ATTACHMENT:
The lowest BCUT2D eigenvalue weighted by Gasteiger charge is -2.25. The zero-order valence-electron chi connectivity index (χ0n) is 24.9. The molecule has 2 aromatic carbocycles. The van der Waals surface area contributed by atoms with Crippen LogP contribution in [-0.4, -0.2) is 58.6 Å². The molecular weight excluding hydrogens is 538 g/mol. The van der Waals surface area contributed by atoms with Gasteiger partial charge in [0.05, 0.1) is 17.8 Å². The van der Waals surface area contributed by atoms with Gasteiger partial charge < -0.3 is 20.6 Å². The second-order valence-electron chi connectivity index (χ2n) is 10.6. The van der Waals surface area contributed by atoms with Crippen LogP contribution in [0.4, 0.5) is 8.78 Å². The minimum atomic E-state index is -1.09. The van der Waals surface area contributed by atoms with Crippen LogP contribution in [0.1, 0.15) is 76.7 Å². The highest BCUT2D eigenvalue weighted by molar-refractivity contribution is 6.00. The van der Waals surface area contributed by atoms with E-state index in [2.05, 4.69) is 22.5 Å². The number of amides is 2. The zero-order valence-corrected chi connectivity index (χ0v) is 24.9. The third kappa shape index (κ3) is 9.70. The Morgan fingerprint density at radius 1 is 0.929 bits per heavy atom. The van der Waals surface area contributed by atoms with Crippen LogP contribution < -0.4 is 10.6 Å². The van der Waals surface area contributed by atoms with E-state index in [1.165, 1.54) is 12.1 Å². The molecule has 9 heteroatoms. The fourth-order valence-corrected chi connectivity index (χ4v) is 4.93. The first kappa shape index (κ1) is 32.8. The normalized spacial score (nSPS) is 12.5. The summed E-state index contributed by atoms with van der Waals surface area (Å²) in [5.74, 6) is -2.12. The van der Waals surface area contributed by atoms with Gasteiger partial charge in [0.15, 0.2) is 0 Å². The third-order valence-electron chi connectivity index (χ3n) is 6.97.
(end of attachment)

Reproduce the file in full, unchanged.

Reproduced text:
The lowest BCUT2D eigenvalue weighted by Gasteiger charge is -2.25. The zero-order valence-electron chi connectivity index (χ0n) is 24.9. The molecule has 2 aromatic carbocycles. The van der Waals surface area contributed by atoms with Crippen LogP contribution in [-0.4, -0.2) is 58.6 Å². The molecular weight excluding hydrogens is 538 g/mol. The van der Waals surface area contributed by atoms with Gasteiger partial charge in [0.05, 0.1) is 17.8 Å². The van der Waals surface area contributed by atoms with Gasteiger partial charge < -0.3 is 20.6 Å². The second-order valence-electron chi connectivity index (χ2n) is 10.6. The van der Waals surface area contributed by atoms with Crippen LogP contribution in [0.4, 0.5) is 8.78 Å². The minimum atomic E-state index is -1.09. The van der Waals surface area contributed by atoms with Crippen LogP contribution in [0.1, 0.15) is 76.7 Å². The highest BCUT2D eigenvalue weighted by molar-refractivity contribution is 6.00. The van der Waals surface area contributed by atoms with E-state index in [2.05, 4.69) is 22.5 Å². The number of amides is 2. The zero-order valence-corrected chi connectivity index (χ0v) is 24.9. The third kappa shape index (κ3) is 9.70. The Morgan fingerprint density at radius 1 is 0.929 bits per heavy atom. The van der Waals surface area contributed by atoms with Crippen LogP contribution < -0.4 is 10.6 Å². The van der Waals surface area contributed by atoms with E-state index in [1.165, 1.54) is 12.1 Å². The molecule has 9 heteroatoms. The fourth-order valence-corrected chi connectivity index (χ4v) is 4.93. The first kappa shape index (κ1) is 32.8. The normalized spacial score (nSPS) is 12.5. The summed E-state index contributed by atoms with van der Waals surface area (Å²) in [5.74, 6) is -2.12. The van der Waals surface area contributed by atoms with Gasteiger partial charge in [0.15, 0.2) is 0 Å². The third-order valence-electron chi connectivity index (χ3n) is 6.97.